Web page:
R.W. Reviews: ‘Rules for Radicals’

Alinsky's “Rules for Radicals” functions as an absurd call to action among progressives. It demands that young radicals manipulate their leaders and enemies, and that they victimize themselves by blaming others.

Saul Alinsky’s 1971 political commentary book “Rules for Radicals: A Pragmatic Primer for Realistic Radicals” is framed as a practical guidebook for far-left progressives and organizers. It lays out step-by-step directions on how to change society and take power away from those in leadership roles in the community and country and instead disperse the power to the people. The book is often used today as the foundation for tactics and beliefs of many radical groups and organizations.

Alinsky establishes his notorious notions before the prologue even begins, with an epigraph of a quote by Alinsky himself: “Lest we forget at least an over-the-shoulder acknowledgment to the very first radical: from all our legends, mythology, and history … the first radical known to man who rebelled against the establishment and did it so effectively that he at least won his own kingdom—Lucifer.” Highlighting and acknowledging Lucifer, the devil, at the outset of the book implicitly lets the reader know where Alinsky stands, and where he, the reader, should find himself as well.

The prologue then points to the “almost unbelievable idiocy of our political leadership,” which Alinsky says the generation of his day grew up witnessing. He writes, “This negativism now extends to all institutions, from the police and the courts to ‘the system’ itself.”

Today, our political leaders, police officers, and members of the justice system and other institutions are harassed, belittled, and criticized on a daily basis: for racism, sexism, homophobia, ableism—the list goes on. But the evidence for these claims is sparce, and Alinsky can tell us exactly why that is.

In a chapter titled ‘In the Beginning,’ Alinsky spells out how to stir radical change, and the first step is to simply invent whatever issue the organizer feels will eventually get him to his desired end. “In the beginning the organizer’s first job is to create the issues or problems.” A community may have a problem already, but the organizer must magnify the problem until it becomes a real issue, at which point he can blame the “system” for its inherent racism, sexism, or whatever it may be.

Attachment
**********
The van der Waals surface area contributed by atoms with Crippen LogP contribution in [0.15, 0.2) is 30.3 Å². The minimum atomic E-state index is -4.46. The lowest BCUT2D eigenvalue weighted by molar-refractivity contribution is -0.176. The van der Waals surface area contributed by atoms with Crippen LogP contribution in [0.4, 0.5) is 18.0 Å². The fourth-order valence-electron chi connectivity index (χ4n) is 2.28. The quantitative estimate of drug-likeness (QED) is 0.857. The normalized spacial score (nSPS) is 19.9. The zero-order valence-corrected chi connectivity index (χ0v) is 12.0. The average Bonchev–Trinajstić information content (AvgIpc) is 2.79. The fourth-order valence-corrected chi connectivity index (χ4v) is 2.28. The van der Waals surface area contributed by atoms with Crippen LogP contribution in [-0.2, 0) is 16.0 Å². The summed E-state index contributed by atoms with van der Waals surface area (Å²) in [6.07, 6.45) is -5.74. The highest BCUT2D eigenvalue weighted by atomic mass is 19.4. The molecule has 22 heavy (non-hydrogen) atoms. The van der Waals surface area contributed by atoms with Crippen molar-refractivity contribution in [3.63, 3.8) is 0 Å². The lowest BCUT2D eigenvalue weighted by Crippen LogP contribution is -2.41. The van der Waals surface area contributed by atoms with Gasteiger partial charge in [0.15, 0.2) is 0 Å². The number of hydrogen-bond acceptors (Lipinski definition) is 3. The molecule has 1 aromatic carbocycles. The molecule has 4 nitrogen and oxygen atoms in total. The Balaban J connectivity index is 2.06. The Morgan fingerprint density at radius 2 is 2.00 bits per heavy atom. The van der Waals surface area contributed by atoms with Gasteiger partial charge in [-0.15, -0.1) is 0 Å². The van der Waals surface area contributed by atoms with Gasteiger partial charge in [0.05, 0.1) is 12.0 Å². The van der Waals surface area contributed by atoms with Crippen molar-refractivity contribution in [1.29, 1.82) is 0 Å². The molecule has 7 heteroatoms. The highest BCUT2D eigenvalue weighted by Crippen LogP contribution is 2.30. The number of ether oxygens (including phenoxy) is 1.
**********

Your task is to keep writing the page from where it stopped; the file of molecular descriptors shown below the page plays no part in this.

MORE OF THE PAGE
How does the organizer create issues? “He must search out controversy … must stir up dissatisfaction and discontent … He must create a mechanism that can drain off the underlying guilt for having accepted the previous system for so long a time.”

The previous passage precisely describes the Black Lives Matter movement occurring today. The organizers, or BLM protestors, have made racism the most prominent issue in our nation by relentlessly stirring up exasperation and inciting violence out of nothing. They have created mechanisms of “white guilt” and “white privilege,” shaming people for tolerating this racist society for so long.

Alinsky says the organizer’s job is to agitate the target. “When those prominent in the status quo turn and label you an ‘agitator’ they are completely correct, for that is, in one word, your function—to agitate to the point of conflict.” Protests and riots work well as means of agitating, which we have seen no end of in 2020.

The tactics to do this comprise a significant section of “Rules for Radicals.” Alinsky writes that, when choosing a target, “it must be a personification, not something general and abstract such as a community’s segregated practices or a major corporation or City Hall.” Minnesotans saw this in action blatantly this summer, when BLM protestors chose President of the Police Officers Federation of Minneapolis Bob Kroll as their target following the death of George Floyd. They protested directly outside of Kroll’s home in Hugo, Minnesota, yelling vulgar statements and engaging in disorderly conduct.

The chapter titled ‘The Education of an Organizer’ gives a list of the qualities an organizer needs to have in order to effect change and flip power. One of these essential qualities is irreverence, which comes from curiosity. The “questioner” must wonder about every aspect of society as he knows it, examining constantly whether the status quo is ethically right for the majority of people.

“The function of an organizer is to raise questions that agitate, that break through the accepted pattern,” Alinsky writes. His “Rules for Radicals” functions as an absurd call to action among progressives. It demands that young radicals manipulate their leaders and enemies, and that they victimize themselves by blaming others.

If the left-leaning population in our country continues to rely on the teachings of Saul Alinsky, on the rhetoric that says agitating and disrespecting is the best and only way to create change, we will not have the perfect society Alinsky alludes to. Instead, we will have a nation full of angry, discontent, violent people—on both sides of the political spectrum—and more problems than we had to begin with.